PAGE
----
Geographical imbalances are a second major cause of weak demand. The global imbalance that generated controversy before the crisis was between the United States and Asia. This has largely disappeared as U.S. consumption and borrowing have subsided, while China and Japan have shifted away from export-driven growth models.
In the meantime, however, an equally troublesome imbalance has emerged between Germany and the rest of the Europe. Germany’s current account surplus of 7 percent of GDP is now larger and more persistent than the Japanese or Chinese surpluses before the crisis. Yet on the global stage, Germany is not subjected to the same sort of pressures. Germany’s political dominance in Europe also makes it immune to the kind of demands for policy changes that Washington applied to Japan and China, while the existence of the euro rules out the currency adjustments that ultimately removed the imbalances between Asia and the United States.
The third imbalance is demographic. Believers in secular stagnation have drawn attention to the downward pressure on labor supply as baby boomers retire. But this is unimportant in a period of high unemployment, when there is no shortage of workers to limit economic output. The bigger impact of demographic aging is on macroeconomic demand. Particularly when this problem is aggravated by Social Security and labor policies that shift incomes and economic opportunities in favor of retirees and older workers at the expense of younger generations.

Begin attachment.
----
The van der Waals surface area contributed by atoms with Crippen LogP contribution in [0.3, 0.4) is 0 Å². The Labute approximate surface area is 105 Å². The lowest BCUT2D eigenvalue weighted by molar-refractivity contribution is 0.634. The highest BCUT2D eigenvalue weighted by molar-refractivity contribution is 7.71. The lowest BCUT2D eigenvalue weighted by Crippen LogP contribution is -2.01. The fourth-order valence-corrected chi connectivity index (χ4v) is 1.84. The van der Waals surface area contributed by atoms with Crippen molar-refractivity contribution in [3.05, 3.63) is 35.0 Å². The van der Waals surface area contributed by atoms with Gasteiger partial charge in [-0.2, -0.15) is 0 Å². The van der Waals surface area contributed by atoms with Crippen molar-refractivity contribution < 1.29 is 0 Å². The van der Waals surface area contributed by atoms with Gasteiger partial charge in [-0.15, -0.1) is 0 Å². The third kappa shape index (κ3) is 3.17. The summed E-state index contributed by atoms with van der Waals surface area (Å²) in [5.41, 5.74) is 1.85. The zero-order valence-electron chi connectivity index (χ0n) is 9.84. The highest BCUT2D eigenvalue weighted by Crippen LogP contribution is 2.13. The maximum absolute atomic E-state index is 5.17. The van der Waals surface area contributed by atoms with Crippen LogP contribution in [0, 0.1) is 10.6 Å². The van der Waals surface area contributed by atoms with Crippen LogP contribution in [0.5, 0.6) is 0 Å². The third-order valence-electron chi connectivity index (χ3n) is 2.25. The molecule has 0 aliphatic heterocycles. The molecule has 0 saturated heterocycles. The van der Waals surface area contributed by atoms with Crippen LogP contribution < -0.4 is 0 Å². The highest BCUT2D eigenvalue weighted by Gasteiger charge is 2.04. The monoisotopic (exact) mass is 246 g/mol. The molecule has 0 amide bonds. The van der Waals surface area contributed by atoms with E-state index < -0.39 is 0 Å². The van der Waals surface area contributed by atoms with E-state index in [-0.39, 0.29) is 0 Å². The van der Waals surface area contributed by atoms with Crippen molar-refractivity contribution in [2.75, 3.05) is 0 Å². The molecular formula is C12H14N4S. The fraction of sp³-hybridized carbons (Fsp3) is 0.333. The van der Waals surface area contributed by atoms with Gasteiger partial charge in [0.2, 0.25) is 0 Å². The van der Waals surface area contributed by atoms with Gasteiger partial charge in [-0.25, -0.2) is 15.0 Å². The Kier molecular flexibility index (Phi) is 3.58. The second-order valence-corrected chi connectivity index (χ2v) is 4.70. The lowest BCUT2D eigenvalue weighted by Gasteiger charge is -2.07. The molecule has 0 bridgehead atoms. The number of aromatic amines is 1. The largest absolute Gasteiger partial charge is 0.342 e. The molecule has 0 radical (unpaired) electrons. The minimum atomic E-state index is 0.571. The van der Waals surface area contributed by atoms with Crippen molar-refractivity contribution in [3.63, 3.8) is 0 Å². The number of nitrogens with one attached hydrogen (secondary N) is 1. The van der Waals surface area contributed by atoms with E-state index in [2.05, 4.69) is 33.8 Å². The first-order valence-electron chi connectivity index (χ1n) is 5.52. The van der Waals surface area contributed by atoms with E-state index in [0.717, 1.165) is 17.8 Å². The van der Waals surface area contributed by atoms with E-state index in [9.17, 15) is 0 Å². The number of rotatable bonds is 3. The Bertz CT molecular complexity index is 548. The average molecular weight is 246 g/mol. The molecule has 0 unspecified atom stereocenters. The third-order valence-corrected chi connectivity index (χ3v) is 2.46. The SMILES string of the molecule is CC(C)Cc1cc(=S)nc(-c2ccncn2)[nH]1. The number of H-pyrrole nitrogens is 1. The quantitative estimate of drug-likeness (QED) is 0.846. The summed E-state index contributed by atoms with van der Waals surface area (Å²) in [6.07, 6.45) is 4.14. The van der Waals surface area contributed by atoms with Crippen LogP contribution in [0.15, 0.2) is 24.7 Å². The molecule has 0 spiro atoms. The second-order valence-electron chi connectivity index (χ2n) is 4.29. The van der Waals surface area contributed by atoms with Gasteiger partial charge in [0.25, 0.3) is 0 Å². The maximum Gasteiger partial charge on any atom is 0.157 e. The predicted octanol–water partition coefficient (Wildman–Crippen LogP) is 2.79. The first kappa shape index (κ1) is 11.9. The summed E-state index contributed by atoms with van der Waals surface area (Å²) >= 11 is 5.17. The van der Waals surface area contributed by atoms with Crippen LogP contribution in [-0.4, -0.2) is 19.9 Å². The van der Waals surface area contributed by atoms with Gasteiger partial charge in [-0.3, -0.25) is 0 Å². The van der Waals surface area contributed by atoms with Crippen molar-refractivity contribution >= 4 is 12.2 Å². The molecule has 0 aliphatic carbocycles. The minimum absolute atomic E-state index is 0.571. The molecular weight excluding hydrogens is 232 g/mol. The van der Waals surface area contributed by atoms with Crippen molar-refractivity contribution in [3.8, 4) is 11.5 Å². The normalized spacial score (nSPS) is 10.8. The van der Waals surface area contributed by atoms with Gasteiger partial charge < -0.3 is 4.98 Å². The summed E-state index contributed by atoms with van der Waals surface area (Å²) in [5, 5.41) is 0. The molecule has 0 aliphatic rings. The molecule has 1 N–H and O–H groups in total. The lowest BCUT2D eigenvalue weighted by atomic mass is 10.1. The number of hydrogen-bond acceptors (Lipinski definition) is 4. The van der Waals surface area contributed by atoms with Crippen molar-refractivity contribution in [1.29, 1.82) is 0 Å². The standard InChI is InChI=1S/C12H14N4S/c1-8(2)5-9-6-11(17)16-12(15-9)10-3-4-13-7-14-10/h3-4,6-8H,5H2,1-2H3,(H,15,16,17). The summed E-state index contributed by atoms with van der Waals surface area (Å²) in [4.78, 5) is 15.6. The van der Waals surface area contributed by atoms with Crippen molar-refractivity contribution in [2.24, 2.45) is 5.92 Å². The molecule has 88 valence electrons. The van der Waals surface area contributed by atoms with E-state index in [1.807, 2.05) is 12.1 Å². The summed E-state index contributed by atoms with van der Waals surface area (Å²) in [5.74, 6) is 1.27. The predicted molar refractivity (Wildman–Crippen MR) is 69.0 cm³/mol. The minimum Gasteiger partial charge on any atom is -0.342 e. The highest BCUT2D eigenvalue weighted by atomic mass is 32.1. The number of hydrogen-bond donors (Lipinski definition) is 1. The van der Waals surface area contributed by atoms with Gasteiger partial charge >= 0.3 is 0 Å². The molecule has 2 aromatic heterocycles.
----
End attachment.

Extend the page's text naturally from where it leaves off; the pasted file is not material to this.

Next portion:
Since 2008, governments the world over have protected or even increased pensions and healthcare “entitlements,” while slashing spending on in-work welfare, education, family policies and child support. This redistribution of income toward older voters has been exacerbated by employment policies that favor job protection for older workers, especially in Europe, over flexibility and job-creation policies that would provide opportunities for the young.
Because the aging baby boomers are already richer than their children and grandchildren, this policy imbalance has widened wealth inequalities, forced young people deeper into debt, increased excess savings and added to deflationary demand pressures. Given the electoral weight of older voters, however, the political favoritism for baby boomers is deeply entrenched in most modern democracies.
If the current cyclical recovery fizzles out and turns into secular stagnation, these three imbalances will be largely to blame. Unfortunately, the politics of income distribution, geographic rebalancing and inter-generational equity are so difficult that all these imbalances are likely to persist for many years.
PHOTO (TOP): A board displays the Dow Jones industrials average after the close at the New York Stock Exchange July 3, 2014. REUTERS/Brendan McDermid
PHOTO (INSERT 1): International Monetary Fund Managing Director Christine Lagarde addresses the Bretton Woods Committee annual meeting at World Bank headquarters in Washington May 21, 2014. REUTERS/Jonathan Ernst
PHOTO (INSERT 2): The curve of the German share price index DAX board, is pictured at the Frankfurt stock exchange June 5, 2014. REUTERS/Remote/Stringer
PHOTO (INSERT 3): Traders work on the floor of the New York Stock Exchange July 3, 2014. REUTERS/Brendan McDermid